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Kick Start

A new book uses soccer to explain everything

By Gary Singh

AN AVID soccer fan, New Republic staff writer Franklin Foer explores globalization and transnational capitalism and how they're both intertwined with the world's most popular sport in How Soccer Explains the World: An Unlikely Theory of Globalization (Harper Collins). If you know nothing of soccer, the book will shed light on a world you never knew existed, but those familiar with the European leagues may or may not like some of the portrayals.

Foer crisscrosses the globe to chat with a wild variety of characters: a neo-Nazi Chelsea supporter in London; drunken Glasgow Rangers fanatics who spit on the pope whenever they face crosstown Catholic rival Celtic; a Nigerian player in the Ukraine who can't deal with that country's bizarre mathematical style of play; an arrogant Hristo Stoichkov on a bad day in Washington, D.C.'s locker room. Foer also explains the role of soccer in Iran's future as well as the corporate machinations behind Silvio Berlusconi's A.C. Milan team.

Chapter titles include "How Soccer Explains the Pornography of Sects," "How Soccer Explains the New Oligarchs" and "How Soccer Explains the Discreet Charm of Bourgeois Nationalism." That last one focuses on FC Barcelona, Foer's favorite team, and the Catalan opposition to Franco. "The motto of FC Barcelona is 'mas que un club,' more than a club," he explains. "For the purposes of full disclosure, I agree. It's more than a club; it's one of God's greatest gifts to leisure time. ... With the rest of the stadium, I will be singing [Javier] Saviola's name like a Gregorian chant, exaggerating each syllable for maximum haunting effect. The person sitting next to me will be flying a 10-foot Catalan flag above my head." This chapter vibrates with optimism and effectively counters the negative imagery of the hooligans, thugs and criminals in other chapters.

The last chapter, "How Soccer Explains the American Culture Wars," is long overdue. Foer exposes the hysterical talk show hosts and old-school sportswriters who ridicule a game they've never understood. They feel like America is being bludgeoned over the head with globalization and the world is again asking us to "get with the program," much like the scenario surrounding our failure to adopt the metric system.

He quotes conservative congressman and former Buffalo Bills Quarterback Jack Kemp, who ridiculously argued on the congressional floor against bringing the World Cup to America: "I think it is important for all those young out there, who someday hope to play real football, where you throw it and kick it and run with it and put it in your hands, a distinction should be made that football is democratic, capitalism, whereas soccer is a European socialist [sport]."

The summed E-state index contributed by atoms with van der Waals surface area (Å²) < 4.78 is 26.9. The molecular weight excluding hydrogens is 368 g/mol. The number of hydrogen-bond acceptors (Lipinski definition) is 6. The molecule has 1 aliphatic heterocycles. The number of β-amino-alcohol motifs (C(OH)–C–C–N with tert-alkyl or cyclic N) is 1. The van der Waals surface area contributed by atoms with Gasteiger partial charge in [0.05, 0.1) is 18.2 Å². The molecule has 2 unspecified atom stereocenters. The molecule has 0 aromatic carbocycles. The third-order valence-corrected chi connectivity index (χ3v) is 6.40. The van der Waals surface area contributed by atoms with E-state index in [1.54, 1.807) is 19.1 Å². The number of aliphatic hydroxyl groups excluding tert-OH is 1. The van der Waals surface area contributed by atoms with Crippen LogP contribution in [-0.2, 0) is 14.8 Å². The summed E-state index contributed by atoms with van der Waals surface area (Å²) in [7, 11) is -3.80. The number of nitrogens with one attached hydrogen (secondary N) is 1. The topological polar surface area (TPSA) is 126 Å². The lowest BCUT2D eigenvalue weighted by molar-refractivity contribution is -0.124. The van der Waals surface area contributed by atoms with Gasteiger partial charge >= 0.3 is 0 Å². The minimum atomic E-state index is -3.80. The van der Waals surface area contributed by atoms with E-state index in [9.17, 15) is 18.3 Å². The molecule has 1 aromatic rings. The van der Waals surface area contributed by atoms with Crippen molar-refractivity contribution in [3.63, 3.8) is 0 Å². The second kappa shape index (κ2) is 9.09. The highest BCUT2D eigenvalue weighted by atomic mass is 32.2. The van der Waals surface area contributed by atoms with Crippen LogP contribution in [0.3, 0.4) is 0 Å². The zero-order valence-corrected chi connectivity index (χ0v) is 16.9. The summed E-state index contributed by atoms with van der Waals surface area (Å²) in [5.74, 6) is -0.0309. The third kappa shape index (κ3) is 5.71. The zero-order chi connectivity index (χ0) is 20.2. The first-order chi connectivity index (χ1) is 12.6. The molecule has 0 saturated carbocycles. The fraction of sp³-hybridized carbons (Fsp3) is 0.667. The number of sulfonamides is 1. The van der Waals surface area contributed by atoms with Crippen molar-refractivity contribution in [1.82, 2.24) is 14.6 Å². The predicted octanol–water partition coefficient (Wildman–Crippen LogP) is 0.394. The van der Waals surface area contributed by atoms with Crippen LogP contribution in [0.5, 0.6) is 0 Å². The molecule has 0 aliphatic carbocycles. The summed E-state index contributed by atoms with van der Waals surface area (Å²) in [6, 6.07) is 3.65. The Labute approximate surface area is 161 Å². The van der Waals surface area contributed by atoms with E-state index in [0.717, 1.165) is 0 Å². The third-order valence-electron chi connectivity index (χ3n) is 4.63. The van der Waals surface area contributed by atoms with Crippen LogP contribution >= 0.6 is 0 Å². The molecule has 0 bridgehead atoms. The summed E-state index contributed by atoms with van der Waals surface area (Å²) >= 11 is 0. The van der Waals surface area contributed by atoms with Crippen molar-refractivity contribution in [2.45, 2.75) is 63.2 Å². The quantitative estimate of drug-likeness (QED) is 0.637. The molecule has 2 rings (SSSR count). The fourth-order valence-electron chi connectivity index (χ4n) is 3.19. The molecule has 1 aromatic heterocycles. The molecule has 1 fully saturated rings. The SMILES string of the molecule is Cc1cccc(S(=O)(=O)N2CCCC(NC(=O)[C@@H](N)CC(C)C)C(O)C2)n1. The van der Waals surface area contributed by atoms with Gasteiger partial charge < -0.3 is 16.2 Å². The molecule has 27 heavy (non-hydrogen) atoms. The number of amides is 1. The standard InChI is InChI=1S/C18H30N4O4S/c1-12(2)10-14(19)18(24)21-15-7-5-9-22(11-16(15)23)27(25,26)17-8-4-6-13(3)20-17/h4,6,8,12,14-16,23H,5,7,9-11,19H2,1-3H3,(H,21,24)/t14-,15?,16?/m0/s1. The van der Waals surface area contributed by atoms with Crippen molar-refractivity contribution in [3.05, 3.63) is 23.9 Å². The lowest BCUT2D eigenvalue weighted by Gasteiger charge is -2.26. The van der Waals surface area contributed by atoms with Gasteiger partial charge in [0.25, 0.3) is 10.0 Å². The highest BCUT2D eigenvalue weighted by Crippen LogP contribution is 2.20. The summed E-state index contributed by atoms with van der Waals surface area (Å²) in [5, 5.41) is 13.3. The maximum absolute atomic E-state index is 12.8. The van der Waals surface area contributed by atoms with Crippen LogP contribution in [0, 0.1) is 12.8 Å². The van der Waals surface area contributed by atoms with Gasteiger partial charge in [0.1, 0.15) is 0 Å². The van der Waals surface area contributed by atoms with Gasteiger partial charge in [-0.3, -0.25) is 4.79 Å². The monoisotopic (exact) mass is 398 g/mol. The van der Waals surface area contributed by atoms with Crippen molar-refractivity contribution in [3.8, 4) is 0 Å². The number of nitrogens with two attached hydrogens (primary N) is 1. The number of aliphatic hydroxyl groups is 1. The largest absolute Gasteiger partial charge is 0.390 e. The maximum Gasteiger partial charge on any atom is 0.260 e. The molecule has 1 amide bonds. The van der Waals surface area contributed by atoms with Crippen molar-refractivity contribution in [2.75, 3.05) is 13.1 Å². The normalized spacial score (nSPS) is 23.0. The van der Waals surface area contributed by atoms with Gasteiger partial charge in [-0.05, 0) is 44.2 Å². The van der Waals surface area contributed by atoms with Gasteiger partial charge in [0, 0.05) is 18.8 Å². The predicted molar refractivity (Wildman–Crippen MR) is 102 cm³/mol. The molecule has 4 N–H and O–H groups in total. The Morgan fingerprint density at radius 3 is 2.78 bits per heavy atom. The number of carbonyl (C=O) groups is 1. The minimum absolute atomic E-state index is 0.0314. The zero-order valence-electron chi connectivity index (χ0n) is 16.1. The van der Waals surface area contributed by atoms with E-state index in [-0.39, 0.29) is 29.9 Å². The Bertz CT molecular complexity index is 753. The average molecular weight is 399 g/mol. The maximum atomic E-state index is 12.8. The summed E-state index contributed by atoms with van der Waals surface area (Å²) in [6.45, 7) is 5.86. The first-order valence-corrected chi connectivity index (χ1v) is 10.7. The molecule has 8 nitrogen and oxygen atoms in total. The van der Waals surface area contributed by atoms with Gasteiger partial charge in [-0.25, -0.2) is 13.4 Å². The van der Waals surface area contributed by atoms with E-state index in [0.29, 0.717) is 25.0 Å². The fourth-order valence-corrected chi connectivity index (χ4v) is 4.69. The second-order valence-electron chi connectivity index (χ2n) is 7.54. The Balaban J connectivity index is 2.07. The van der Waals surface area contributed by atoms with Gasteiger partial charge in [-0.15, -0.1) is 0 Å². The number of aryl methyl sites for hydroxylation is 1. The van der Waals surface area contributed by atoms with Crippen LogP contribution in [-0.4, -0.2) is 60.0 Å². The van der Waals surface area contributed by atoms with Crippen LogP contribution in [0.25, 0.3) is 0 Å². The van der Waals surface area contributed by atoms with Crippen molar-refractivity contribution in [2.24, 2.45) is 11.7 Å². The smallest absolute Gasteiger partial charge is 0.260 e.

The book gushes with eye-popping anecdotes, but if you're a follower of the European leagues, most of it is nothing new. A real surprise, however, is Foer's elaborate research into the bizarre all-Jewish Austrian squads in the 1920s. In fact, the title really should be How Soccer Explains Everything Outside America. The only time Foer even covers an American team is when he tries to interview Stoichkov, and only then it's because he used to play for Barcelona.

And, sadly, Foer has provided all the weaponry for anti-soccer folks to start shooting with. This book will not bring any new American fans to the sport. Folks who hate soccer will hate the sport even more after ingesting it all. People obviously don't want hooligans, Nazis and more corporate criminals in this country. In writing a wonderful tribute to a great game, Foer may have accomplished just the opposite.

Franklin Foer appears Tuesday (July 27) at 7:30pm at Cody's Books, 2454 Telegraph Ave., Berkeley (510.845.0837) and Wednesday (July 28) at 5:15pm at the Commonwealth Club, 595 Market St., San Francisco (415.597.6732)

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From the July 21-27, 2004 issue of Metro, Silicon Valley's Weekly Newspaper.

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